Vanilla bean macarons with ganache filling

One of the benefits of starting this little blog 3 years ago is learning to make many things I'd otherwise buy. I've discovered lots of great recipes and I'm constantly craving something I've made before and itching to get in the kitchen to make it again.
Learning to make macarons has been one of the more memorable challenges.   It's not necessarily hard but a little unpredictable.  The learning process was a drawn-out one of trial and error (with a change in oven thrown in the midst) and to this day, I never know how a batch will turn out.  But, ironically enough, doing this blog has loosened me up a lot in the last few years.  I don't stress about things turning out perfectly (because they don't and you need to do things for the joy of it) though I'm obviously hopeful for a tasty outcome.  And with macarons, every time we spend $2.50-$3.00 buying one of them, I think to myself: I've got to make a batch so I don't get rusty! 
I won't be so silly as to compare my homemade macarons with the ones at the pastry shop but boy, you save so much money making them yourself - and a girl has to be practical sometimes!  Honestly, they taste great even if they don't turn out with perfect feet or in one uniform size.  

At home, I stick with the basics (chocolatecoffeepistachioetc.) and this time, I decided to make "plain" vanilla bean macarons with my default filling, chocolate ganache.  I attempted to fill some with strawberry preserves (and really, the almond-vanilla macaron shells are great to fill with just about any flavors you like) but I found it too thin as a macaron filling.  It's curious because I've often seen fruit jams as an option for macaron filling but I'm starting to think you'd need to reduce/thicken it a bit first, or stir it into some white chocolate ganache.  My mind always reverts to chocolate.
Macarons always make me think of Ladurée, the Parisian house where it all started. About 2 years ago, a Ladurée boutique opened in midtown Manhattan and earlier this year, another opened in Soho.  This location in Soho is not only a boutique but also a tea salon/restaurant.  Needless to say, I've been wanting to go and my fellas and I finally had a lovely breakfast there recently.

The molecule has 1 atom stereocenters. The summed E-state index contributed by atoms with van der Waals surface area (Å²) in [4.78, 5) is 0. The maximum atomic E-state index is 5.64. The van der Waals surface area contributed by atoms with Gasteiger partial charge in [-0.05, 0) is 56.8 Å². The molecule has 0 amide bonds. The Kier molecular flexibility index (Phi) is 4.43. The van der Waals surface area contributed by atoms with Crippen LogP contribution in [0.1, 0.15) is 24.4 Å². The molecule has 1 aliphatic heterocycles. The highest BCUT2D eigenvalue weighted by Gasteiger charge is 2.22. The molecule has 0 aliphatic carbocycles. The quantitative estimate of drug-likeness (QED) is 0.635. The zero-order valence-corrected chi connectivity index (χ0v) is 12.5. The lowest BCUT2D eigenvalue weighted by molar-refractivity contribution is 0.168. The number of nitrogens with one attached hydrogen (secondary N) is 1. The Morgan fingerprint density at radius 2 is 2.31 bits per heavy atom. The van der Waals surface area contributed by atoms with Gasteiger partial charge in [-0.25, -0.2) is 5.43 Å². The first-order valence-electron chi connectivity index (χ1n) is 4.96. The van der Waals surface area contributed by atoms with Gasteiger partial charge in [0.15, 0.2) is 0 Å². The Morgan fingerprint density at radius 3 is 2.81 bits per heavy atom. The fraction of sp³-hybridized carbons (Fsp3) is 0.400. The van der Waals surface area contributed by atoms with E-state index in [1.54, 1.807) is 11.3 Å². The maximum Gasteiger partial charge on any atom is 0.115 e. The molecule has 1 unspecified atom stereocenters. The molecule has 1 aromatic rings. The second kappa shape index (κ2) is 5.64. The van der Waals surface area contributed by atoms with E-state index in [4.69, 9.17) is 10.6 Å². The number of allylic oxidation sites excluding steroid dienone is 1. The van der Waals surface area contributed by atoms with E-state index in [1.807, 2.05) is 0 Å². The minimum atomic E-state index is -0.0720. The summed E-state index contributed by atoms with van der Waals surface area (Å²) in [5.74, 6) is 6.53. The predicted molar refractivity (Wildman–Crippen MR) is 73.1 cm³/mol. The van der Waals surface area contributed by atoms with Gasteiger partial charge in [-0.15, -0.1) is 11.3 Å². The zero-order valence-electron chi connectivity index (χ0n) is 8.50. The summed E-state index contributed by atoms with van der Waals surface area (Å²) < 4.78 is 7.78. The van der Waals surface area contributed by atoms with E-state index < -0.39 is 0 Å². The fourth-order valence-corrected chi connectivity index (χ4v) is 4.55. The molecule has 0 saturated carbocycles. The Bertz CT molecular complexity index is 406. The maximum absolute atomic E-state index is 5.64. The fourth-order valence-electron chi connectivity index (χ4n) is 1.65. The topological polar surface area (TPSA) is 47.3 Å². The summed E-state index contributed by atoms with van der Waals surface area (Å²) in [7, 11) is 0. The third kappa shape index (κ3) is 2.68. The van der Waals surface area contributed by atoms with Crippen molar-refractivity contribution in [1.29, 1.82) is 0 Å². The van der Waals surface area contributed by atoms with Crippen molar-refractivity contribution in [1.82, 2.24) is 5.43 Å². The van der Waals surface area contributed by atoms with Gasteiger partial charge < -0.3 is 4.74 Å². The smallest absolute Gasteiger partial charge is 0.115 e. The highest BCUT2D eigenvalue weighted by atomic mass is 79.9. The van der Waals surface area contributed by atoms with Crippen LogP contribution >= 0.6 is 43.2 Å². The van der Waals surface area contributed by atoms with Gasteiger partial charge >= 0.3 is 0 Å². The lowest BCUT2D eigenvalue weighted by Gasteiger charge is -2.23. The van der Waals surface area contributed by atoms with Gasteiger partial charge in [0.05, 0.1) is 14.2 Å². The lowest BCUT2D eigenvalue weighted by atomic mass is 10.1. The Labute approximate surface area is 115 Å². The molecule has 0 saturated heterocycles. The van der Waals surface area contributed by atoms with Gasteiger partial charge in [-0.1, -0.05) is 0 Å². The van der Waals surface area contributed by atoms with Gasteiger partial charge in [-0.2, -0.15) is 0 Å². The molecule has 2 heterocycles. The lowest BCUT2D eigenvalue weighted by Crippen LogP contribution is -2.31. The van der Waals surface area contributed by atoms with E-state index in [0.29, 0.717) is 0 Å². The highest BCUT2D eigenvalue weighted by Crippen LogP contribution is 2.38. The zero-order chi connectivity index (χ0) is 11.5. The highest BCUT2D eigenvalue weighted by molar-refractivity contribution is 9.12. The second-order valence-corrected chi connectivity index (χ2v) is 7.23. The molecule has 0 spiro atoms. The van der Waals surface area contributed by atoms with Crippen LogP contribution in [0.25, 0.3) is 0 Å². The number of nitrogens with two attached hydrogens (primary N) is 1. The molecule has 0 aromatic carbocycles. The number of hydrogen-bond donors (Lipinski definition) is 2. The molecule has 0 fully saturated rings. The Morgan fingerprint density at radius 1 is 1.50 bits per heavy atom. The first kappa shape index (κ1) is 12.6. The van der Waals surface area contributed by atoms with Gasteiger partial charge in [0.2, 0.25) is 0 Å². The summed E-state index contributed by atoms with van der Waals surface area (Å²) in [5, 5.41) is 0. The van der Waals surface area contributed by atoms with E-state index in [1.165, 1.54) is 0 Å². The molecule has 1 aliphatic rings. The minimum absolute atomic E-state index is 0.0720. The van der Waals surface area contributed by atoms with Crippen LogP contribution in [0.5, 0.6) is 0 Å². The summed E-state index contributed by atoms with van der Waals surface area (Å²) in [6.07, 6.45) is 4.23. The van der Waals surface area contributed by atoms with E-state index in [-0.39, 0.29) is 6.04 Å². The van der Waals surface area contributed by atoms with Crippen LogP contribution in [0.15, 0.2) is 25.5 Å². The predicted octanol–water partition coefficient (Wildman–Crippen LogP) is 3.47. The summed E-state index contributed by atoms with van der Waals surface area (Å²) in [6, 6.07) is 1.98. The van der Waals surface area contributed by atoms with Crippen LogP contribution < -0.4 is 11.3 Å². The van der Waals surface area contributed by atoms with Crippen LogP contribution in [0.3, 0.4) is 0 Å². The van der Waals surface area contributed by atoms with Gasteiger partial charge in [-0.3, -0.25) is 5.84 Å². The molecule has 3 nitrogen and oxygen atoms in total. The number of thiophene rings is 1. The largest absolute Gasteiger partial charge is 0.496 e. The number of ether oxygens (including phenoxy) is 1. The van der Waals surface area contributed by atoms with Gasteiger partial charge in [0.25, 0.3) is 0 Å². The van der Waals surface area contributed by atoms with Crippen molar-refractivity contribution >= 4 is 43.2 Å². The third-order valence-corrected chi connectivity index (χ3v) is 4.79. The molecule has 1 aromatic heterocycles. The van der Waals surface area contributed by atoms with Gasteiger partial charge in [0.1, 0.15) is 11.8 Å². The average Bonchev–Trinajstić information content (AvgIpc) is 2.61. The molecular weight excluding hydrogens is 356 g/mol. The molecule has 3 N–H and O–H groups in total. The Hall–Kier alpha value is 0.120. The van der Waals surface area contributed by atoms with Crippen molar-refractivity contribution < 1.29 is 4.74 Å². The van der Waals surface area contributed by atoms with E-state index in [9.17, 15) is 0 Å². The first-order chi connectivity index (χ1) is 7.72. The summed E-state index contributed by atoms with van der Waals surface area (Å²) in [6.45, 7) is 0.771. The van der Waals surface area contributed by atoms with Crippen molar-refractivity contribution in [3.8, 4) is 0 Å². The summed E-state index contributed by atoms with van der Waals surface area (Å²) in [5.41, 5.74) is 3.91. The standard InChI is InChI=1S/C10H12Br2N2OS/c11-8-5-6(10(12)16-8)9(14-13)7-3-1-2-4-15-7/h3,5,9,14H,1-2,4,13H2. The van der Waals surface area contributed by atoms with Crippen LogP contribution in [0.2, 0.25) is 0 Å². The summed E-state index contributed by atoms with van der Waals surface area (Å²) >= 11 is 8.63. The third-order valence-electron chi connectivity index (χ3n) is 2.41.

Living in New Jersey, we try to hop into Manhattan some weekends to do a little exploring and eating.  On this recent weekend morning, I had to be in the city for another appointment and having a quiet, early breakfast at Ladurée sounded like a great option since that rather-rambunctious 9-year old of ours would be in attendance.  We had tea, hot chocolate, croissants, breads, and dessert!  We had a lot to cover on my first sit-down visit.  And my, I had a lovely time - a better time than I expected, actually. Ladurée is a place that is somehow at once both whimsical and sophisticated.  I loved the ambiance and their signature color palette of pastels.  If I could convince someone to sell me those plates and cups, I would be in heaven.  

The visit to Ladurée definitely encouraged me to go home and "whip up" a batch macarons for myself.  


I continue to use the French method of making macarons.  It's hard to shake the boat and try something new when you feel you've finally managed one method (it's how I was "taught" in Paris too!).  That said, I would like to try making macarons using the Italian method (starting with Italian meringue).  I hear it makes for a more stable meringue, more predictable results, and I'm definitely intrigued to compare the difference.  I will get to it one day!  
The recipe I do use right now it one cobbled together from Tartelette with tips I picked up from Alice Medrich in one of her books.  

I did something a little different this time.  I was feeling a little lazy and instead of grinding the almonds myself, I took advantage of my package of Bob's Red Meal almond flour and used that.  I didn't grind anything.  Typically, I grind slivered almonds with confectioners' sugar, pass it through a medium-sieve, and repeat the process 2-3 times.  In this case, I took the fine almond flour and passed it through the sieve with the confectioner's sugar, without a food processor in sight!  I'm not sure if I should be proud of myself or if I should just duck my head and feel lucky (I've seen recipes that ask you to grind even the almond flour).  I just know this shortcut worked well for me here.  And when making macarons for everyday enjoyment at home with my family, I'd do it this way again (not having to lug out and clean my food processor saves a lot of time)!